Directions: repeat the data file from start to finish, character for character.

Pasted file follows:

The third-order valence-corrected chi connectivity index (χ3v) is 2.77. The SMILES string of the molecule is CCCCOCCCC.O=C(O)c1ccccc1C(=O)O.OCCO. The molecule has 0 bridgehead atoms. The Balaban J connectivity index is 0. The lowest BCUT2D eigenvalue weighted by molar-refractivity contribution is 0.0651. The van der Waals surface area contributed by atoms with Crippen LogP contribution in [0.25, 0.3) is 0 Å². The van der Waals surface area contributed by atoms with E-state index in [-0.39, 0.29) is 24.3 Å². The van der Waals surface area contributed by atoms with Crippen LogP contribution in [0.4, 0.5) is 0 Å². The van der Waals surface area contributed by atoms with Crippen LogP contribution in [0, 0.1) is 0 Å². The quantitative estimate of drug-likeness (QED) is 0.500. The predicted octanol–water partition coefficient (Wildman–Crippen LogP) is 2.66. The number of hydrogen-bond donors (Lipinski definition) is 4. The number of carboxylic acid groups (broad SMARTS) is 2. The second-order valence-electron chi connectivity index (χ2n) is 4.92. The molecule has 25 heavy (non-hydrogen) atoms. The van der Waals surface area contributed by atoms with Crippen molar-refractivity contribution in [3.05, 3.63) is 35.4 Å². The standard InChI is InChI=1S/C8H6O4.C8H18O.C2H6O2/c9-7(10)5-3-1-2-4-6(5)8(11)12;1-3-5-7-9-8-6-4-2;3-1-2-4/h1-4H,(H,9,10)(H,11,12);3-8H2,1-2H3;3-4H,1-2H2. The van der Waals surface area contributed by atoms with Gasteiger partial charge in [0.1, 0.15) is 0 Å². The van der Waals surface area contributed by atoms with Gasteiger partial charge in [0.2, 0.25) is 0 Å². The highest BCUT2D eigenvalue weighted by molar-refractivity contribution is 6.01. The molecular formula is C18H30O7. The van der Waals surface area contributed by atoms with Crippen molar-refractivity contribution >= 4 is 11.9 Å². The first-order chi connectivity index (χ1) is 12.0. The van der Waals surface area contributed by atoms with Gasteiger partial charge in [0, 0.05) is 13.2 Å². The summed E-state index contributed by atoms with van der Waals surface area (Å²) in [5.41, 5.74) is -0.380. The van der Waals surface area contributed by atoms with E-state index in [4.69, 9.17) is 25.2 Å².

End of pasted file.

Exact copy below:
The third-order valence-corrected chi connectivity index (χ3v) is 2.77. The SMILES string of the molecule is CCCCOCCCC.O=C(O)c1ccccc1C(=O)O.OCCO. The molecule has 0 bridgehead atoms. The Balaban J connectivity index is 0. The lowest BCUT2D eigenvalue weighted by molar-refractivity contribution is 0.0651. The van der Waals surface area contributed by atoms with Crippen LogP contribution in [0.25, 0.3) is 0 Å². The van der Waals surface area contributed by atoms with E-state index in [-0.39, 0.29) is 24.3 Å². The van der Waals surface area contributed by atoms with Crippen LogP contribution in [0.4, 0.5) is 0 Å². The van der Waals surface area contributed by atoms with Crippen LogP contribution in [0, 0.1) is 0 Å². The quantitative estimate of drug-likeness (QED) is 0.500. The predicted octanol–water partition coefficient (Wildman–Crippen LogP) is 2.66. The number of hydrogen-bond donors (Lipinski definition) is 4. The number of carboxylic acid groups (broad SMARTS) is 2. The second-order valence-electron chi connectivity index (χ2n) is 4.92. The molecule has 25 heavy (non-hydrogen) atoms. The van der Waals surface area contributed by atoms with Crippen molar-refractivity contribution in [3.05, 3.63) is 35.4 Å². The standard InChI is InChI=1S/C8H6O4.C8H18O.C2H6O2/c9-7(10)5-3-1-2-4-6(5)8(11)12;1-3-5-7-9-8-6-4-2;3-1-2-4/h1-4H,(H,9,10)(H,11,12);3-8H2,1-2H3;3-4H,1-2H2. The van der Waals surface area contributed by atoms with Gasteiger partial charge in [0.1, 0.15) is 0 Å². The van der Waals surface area contributed by atoms with Gasteiger partial charge in [0.2, 0.25) is 0 Å². The highest BCUT2D eigenvalue weighted by molar-refractivity contribution is 6.01. The molecular formula is C18H30O7. The van der Waals surface area contributed by atoms with Crippen molar-refractivity contribution >= 4 is 11.9 Å². The first-order chi connectivity index (χ1) is 12.0. The van der Waals surface area contributed by atoms with Gasteiger partial charge in [0, 0.05) is 13.2 Å². The summed E-state index contributed by atoms with van der Waals surface area (Å²) in [5.41, 5.74) is -0.380. The van der Waals surface area contributed by atoms with E-state index in [4.69, 9.17) is 25.2 Å².